Your Favourite Images

When you’re drawing bubbles, star clusters and everything else all over the Milky Way, you have the option to click a little ‘star’ button to mark an image as a favourite. These are then visible in the ‘My Galaxy’ portion of the site. Primarily this is done to let you keep hold of the images that you like the most. A side effect though is that we can see which images are collectively seen as the best by the Milky Way Project community.

Below you can see the 10 most-favourited images from the Milky Way Project. I’ll let the images speak for themselves. You can click on any of them to jump into Milky Way Talk where you can learn more about them or make a comment. These images also exists as a collection in Talk, where you can also comment and discuss them as a group.




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38 thoughts on “Your Favourite Images”

  1. Incredible, amazing, awesome.

    These images of the universe wrinkle my brain. The irony is that reality is way cooler than Science Fiction.

    Don’t they make you feel infinitesimal?

  2. These wonderful space creation is unfortunately in false colour, but it remain and show the beauty of the extraordinary complexed of the condensed matter in our Universe.

  3. This is the best abstract art that is out there no doubt. I would love to hang one of these pictures up on my wall just to make me feel small every day.

  4. What a melting pot!

    What beauty and complexity from ‘just’ simple gaseous elements floating about and being conducted to gravity’s tune.

    Shame we can’t all be around to appreciate the emergent behavior on a longer time frame; where the ‘dance’ really gets going – ah, well, at least our computer simulations are starting to show us some of the fancy ‘footwork’ going on!

  5. Amazing to the human mind and experience.
    And all tis just happened to come into existence?
    Is space being created to accommodate the expanding universe?

  6. Don’t forget that you can download huge mosaics of this entire survey, including your favorite regions, at the Spitzer website! Just search for the term GLIMPSE and you’ll find the segments.

  7. it’s something that puzzle’s me: i assume that all the images are black and white, right? how come we end up looking at color images? why is not a blue knot rather than green…thank you

  8. I know these are false colors. But, I wonder what the difference is between the red and green gas clouds; what are they made up of?

  9. Amazing and breathtaking.

    So much secrets, anwsers and questions!
    To boldly search, what no generation have searchd before.

  10. For all those asking about what the colours mean – here is the answer. These are images from the Spitzer Space Telescope, which sees in the infrared. I’ll use the term µm in the following descriptions to talk about the wavelength of the light. 1 µm is 0.001 mm. You can read more about Spitzer here: http://www.spitzer.caltech.edu/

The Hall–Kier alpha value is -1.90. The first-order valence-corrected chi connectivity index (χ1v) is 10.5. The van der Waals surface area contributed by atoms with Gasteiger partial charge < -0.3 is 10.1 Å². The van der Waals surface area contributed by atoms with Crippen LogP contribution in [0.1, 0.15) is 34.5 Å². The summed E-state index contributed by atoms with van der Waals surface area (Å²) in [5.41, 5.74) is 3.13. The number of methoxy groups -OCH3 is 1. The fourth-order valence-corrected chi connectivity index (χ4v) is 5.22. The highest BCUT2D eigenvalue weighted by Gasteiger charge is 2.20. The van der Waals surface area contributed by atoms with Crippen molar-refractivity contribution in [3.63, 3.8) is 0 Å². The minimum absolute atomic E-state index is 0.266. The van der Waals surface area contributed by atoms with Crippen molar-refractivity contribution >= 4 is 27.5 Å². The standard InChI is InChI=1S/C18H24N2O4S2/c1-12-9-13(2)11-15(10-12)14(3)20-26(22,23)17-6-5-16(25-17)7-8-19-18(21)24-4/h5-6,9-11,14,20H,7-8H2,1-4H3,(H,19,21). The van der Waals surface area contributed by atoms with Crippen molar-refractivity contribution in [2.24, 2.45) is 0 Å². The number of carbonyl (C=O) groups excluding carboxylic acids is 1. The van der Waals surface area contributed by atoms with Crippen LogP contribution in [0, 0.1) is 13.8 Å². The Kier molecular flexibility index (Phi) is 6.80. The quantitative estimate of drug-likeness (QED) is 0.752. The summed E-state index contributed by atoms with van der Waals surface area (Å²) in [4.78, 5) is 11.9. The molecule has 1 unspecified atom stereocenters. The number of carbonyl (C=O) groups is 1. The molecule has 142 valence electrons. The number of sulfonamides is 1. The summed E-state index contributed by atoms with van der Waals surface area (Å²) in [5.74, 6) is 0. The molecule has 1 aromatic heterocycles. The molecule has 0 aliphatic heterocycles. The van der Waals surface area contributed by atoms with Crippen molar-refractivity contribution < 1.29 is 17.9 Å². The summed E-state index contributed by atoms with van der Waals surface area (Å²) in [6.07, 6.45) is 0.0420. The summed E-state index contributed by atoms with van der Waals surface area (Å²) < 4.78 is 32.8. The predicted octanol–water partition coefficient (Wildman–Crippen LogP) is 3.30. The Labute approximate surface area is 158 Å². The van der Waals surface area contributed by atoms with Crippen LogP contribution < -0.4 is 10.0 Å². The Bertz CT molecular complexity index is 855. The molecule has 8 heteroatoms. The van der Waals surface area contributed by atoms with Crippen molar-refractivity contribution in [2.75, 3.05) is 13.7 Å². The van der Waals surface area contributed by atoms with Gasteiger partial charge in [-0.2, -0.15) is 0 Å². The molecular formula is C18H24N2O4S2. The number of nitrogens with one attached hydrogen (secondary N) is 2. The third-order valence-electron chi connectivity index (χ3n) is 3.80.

BLUE: Spitzer/IRAC 4.5 µm emission. Primarily stars, but also sometimes shows up in shocked or ionized gas.

    GREEN: Spitzer/IRAC 8.0 µm emission. Primarily emission from polycyclic aromatic hydrocarbons (PAHs), complex organic molecules (actually an ingredient in Earthly smog!) that fluoresce strongly when exposed to ultraviolet radation. Also some bright stars and young stellar objects show up here, and in the more energetic bubbles we get 8 µm emission from heated, small dust grains trapped in the ionization regions.

    RED: Spitzer/MIPS 24 µm emission. Primarily warm dust, either inside ionization regions (the bubbles) or in discs/envelopes surrounding young stellar objects. Stars inside dark nebulae that appear red are very likely protostars or similar young stellar objects. Also some supernova remnants and planetary nebulae will show up in red, but these probably won’t have the surrounding shell of green emission so they look a bit different from the bubbles.

  11. Im 46 years old, I remember as a kid staring into the night sky and feeling a connection like I belonged out there somewhere. Looking at these images brings those childhood feelings back and in a way places life in perspective. Thanks.

  12. WOW!
    Can anyone doubt the grace of the source, that creates all this?
    And we are ONE of the lucky ONES, who are allowed to explore those wunderful beeings. Touches me deeply in my heart. So many miracles! Greez to all ONES aut there.

  13. Of the ten most favored the third one I like most. Oh, for mind blowing images, do a web search on nebula guys. Heh, I’ve got about 100 images of various nebulae, galaxy and such as a screen saver. I love when the saver kicks in and I’ve come back to the pc. I just sit back and gaze at the images for a bit of peace among the stars.

    ~Bright Blessings
    Tina

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